Lower farm returns expected

30 October 2002

Unseasonably cool, dry weather, combined with a strengthening dollar and fall in international prices will take its toll on farmers this year.

The latest Ministry of Agriculture and Forestry forecasts for the year ending June 2003 indicate that a fall in international prices and a strengthening New Zealand dollar will result in lower gross farm revenues.

To compensate, farmers and orchardists plan to spend less on capital items, such as tractors, and development.

This year’s colder than usual spring is depressing pasture growth. As a result, milk solids and meat production could be down between two and five percent for the year.

Horticultural grape, stonefruit and apple crops have been hit hard by frosts especially in Hawke’s Bay, while in Canterbury fruit was damaged by hail over the weekend. The apple crop, for instance, could be down 20 percent nationally and the grape harvest down by 15 percent.

Farmers are concerned that drought conditions could develop this summer as an El Nino weather pattern strengthens. Irrigation has begun early and there are good flows in rivers used for irrigation. Canterbury alone now has 400,000 hectares irrigated.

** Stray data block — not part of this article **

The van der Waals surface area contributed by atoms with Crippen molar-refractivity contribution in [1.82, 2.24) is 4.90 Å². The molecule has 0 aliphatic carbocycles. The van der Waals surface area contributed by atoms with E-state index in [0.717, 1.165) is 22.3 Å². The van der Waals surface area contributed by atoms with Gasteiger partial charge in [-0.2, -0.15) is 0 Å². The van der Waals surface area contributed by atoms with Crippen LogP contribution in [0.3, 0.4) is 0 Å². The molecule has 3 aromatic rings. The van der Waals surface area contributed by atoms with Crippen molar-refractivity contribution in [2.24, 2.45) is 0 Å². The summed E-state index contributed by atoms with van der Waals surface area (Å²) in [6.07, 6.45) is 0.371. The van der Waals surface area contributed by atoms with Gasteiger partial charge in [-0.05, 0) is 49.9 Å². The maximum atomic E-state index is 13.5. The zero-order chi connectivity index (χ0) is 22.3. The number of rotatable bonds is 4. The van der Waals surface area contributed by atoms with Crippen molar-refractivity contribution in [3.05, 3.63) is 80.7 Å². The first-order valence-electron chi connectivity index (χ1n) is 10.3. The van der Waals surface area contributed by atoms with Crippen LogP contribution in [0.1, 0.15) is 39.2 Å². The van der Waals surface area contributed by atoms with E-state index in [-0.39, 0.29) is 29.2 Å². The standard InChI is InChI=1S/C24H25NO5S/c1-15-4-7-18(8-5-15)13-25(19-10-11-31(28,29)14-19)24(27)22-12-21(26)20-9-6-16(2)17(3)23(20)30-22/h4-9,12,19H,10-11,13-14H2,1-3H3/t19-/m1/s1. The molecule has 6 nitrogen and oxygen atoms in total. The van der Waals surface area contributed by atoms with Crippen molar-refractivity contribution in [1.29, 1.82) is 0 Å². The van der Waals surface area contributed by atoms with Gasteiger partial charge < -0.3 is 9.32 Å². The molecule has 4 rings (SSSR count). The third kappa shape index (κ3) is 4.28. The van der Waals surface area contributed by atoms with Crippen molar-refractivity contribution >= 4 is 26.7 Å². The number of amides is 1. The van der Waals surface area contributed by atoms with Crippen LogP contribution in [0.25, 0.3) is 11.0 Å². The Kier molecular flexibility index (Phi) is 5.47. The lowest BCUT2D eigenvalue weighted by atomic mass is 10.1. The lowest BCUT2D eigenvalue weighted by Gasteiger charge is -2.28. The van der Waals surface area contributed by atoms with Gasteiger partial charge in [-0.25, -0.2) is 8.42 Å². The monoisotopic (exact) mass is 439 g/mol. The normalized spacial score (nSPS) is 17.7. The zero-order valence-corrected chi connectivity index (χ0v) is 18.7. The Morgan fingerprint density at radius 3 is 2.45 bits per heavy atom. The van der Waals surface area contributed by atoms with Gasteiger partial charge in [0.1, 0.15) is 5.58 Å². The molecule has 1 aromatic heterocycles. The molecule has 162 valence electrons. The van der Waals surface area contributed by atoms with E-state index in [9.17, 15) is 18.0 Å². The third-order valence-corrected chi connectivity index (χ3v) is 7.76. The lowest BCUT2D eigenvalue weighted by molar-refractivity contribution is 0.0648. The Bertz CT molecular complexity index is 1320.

Dairy farmers are bracing themselves for a substantially lower ($3.70 versus $5.30) milk solid payout. This has slowed the rate of dairy conversions and cow prices have fallen, in some cases by 45 percent.

Land prices so far have not fallen dramatically. The national dairy farm model shows a 24 percent drop in gross revenue for 2002/03.

Deer farmers also expect a much lower schedule price with the price for a top-grade AP 60kg stag expected to drop from $8.05/kg in 2001/02 to $5.50/kg in 2002/03 (a fall of nearly 32 percent). This will significantly impact on deer farm incomes.

Sheep and beef farmers are expected to fare relatively better, with a 10 percent drop in gross revenue. This reflects price drops of 10 percent for lambs and 12 percent for cattle, offset by higher wool prices.

The outlook for grain crops looks good. The price outlook is high due to droughts raging in Australia and the USA. Arable farmers have enjoyed a dry spring allowing for cultivation but crops need some warmth now.

Small seed production has expanded, which should mean more grazing is available once seed has been harvested.

Many farmers have re-estimated their provisional tax payments downwards. These payments are due in the current financial year.

Farm and orchard financial performance for typical situations and average performance

Models Model
Size Ha
2001/02
June yr
2002/03
June yr
2001/02
June yr
2002/03
June yr
2001/02
June yr
2002/03
June yr
Gross Income Cash Farm Expenditure NTP after tax
National Dairy 96 467,380 355,680 217,614 198,735 191,025 74,335
National Sheep & Beef 590 340,143 306,176 173,099 164,904 112,006 59,329
South Island Deer 180 271,035 230,676 98,800 94,150 122,415 60,206
Canterbury Arable 259 526,800 536,000 285,400 287,700 135,100 92,400
Hawkes Bay Pipfruit 12 523,496 480,000 384,564 383,364 96,568 22,862
Bay of Plenty Kiwifruit 5 232,568 216,874 144,363 134,003 70,005 65,571

For more information, please contact:

MAF Senior Policy Analyst, Chris Ward, Tel. 04-474-4168

Contact MPI

for general enquiries phone

0800 00 83 33